Course Hero. "Brave New World Study Guide." Course Hero. 27 Oct. 2016. Web. 19 Feb. 2018. <https://www.coursehero.com/lit/Brave-New-World/>.
Course Hero. (2016, October 27). Brave New World Study Guide. In Course Hero. Retrieved February 19, 2018, from https://www.coursehero.com/lit/Brave-New-World/
(Course Hero, 2016)
Course Hero. "Brave New World Study Guide." October 27, 2016. Accessed February 19, 2018. https://www.coursehero.com/lit/Brave-New-World/.
Course Hero, "Brave New World Study Guide," October 27, 2016, accessed February 19, 2018, https://www.coursehero.com/lit/Brave-New-World/.
How beneficial or detrimental will John the Savage's unrestricted learning, noted in Chapter 8 of Brave New World, be to him during his visit to London?
On the one hand John's familiarity with William Shakespeare's portrayals of people and their motivations as found in his complete works are not restricted by times or cultures. This will benefit John when he meets a variety of new people in London. Yet Shakespeare as his only source of learning will be a detriment when he encounters the scientific and technology-based culture in the World State. The Bard's view of people is all John understands. As accurate as his deductions are, they do not and cannot prepare John for genetically designed humans who are conditioned to follow the strict and narrow propaganda of the State.
In Chapter 8 of Brave New World, why do both John and Bernard feel so alienated and alone even though they have been raised in different cultures?
When people feel their views and principles clash with the society in which they live, the type of culture doesn't matter. Specific moralities and ideologies are common to any society. How they are selected is dependent on the freedom or oppression that exists. Because of their heredity or ethnicity, Bernard and John are atypical of their peer groups. Their innate differences, their intelligence that feeds their independent thoughts, and their attitudes compound their alienation. On the Reservation John is ostracized for both his ethnicity and for his mother's nonconformity to the Indians' beliefs. Once in London John becomes a mere curiosity. Bernard feels inferior because his stature is like a Gamma's instead of showing qualities of the Alpha class. He also is critical of the government because it stifles individuality. People must follow governmental dictates if they want to be accepted. A totalitarian regime like the World State, or one like the Malpais Indians with principles and customs that tie in with their particular ethnicity, leaves no room for deviations from established beliefs.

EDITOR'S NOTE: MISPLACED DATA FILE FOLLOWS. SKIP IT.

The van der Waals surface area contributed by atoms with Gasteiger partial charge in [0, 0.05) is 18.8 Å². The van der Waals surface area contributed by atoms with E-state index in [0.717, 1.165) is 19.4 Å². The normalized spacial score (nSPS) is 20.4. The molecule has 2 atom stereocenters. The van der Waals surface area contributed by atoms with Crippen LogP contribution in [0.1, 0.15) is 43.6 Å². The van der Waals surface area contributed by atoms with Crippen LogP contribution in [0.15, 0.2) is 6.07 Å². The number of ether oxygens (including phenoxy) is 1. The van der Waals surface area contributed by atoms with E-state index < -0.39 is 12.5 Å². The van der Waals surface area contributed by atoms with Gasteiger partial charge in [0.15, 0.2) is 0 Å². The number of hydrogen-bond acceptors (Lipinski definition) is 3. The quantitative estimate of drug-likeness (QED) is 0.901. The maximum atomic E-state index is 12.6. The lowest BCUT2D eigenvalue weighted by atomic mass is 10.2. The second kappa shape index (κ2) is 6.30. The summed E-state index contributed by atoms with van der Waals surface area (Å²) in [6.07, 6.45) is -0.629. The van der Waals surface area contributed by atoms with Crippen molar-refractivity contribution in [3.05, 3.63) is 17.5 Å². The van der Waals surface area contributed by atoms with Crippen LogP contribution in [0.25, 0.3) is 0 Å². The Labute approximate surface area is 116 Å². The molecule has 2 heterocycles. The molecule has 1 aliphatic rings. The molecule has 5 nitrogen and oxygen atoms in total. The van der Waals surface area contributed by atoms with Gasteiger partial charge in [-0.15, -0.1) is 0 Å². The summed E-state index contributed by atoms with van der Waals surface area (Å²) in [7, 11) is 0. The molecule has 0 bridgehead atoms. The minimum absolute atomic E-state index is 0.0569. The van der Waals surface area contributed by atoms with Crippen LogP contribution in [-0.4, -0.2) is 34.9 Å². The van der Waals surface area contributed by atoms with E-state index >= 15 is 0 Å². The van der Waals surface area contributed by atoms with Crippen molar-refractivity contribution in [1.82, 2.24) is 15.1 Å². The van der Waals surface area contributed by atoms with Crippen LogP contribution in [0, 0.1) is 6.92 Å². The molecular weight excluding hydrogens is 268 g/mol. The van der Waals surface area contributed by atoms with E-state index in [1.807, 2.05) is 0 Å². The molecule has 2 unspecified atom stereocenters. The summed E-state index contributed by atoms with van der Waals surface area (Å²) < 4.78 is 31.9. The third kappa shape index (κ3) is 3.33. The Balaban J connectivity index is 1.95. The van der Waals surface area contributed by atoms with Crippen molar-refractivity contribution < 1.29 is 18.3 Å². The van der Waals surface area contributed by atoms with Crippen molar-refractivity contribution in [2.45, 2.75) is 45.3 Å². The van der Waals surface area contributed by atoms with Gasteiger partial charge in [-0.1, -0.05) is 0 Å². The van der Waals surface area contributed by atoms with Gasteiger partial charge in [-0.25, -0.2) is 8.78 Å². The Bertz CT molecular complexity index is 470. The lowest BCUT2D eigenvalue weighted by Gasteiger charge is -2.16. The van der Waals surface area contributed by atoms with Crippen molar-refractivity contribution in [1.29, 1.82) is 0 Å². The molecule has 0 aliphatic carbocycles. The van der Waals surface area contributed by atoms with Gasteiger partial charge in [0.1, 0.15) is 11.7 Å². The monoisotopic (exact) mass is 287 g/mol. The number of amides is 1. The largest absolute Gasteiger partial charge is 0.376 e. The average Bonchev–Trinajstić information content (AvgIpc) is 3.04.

In Chapter 9 of Brave New World, what does John's shame over his erotic thoughts about Lenina foreshadow?
John's shame for his erotic thoughts gives warning of an impending struggle between him and Lenina. In the World State, children are encouraged to participate in erotic play starting as toddlers. By the time they are adults, promiscuity is encouraged and accepted as the norm. John's belief system, a mix of Indian mythology and spirituality combined with Christianity, demands monogamy and only marital sex. Lenina is conditioned to believe "everyone belongs to everyone else," and a close romantic relationship with another person is prohibited. Lenina and John could overcome these opposing factors if they could adapt their principles and meet each other halfway. This is improbable, however, since John's shame for his impure thoughts will overshadow any compromise with his dream girl's conditioning. If he gives in to his attraction to Lenina, much inner conflict will ensue.
Why does intelligence necessitate more responsibility in cultures as the Director contends in Chapter 10 of Brave New World?
The quote "To those whom much is given, much is expected" originated in the Bible but also has been stated by John F. Kennedy, Bill Gates, and others. The Director's words in Chapter 10, "Intellectual eminence carries with it corresponding moral responsibilities," reflect the same thought. He is correct in declaring that those with superior abilities—be they intellectual, creative, or labor-intensive—should use them to benefit society and not weaken it. The Director purports to fear that Bernard will use his surly attitude, independent thoughts, and intelligence to the detriment of the World State's stability. His fear is in a sense misplaced. Bernard's intellectual ability is such that he will use it destructively, not to the detriment of the World State, but to the downfall of the Director or himself.
How does the return of Linda and John clarify the fragility of oppressive regimes as revealed in Chapter 10 of Brave New World?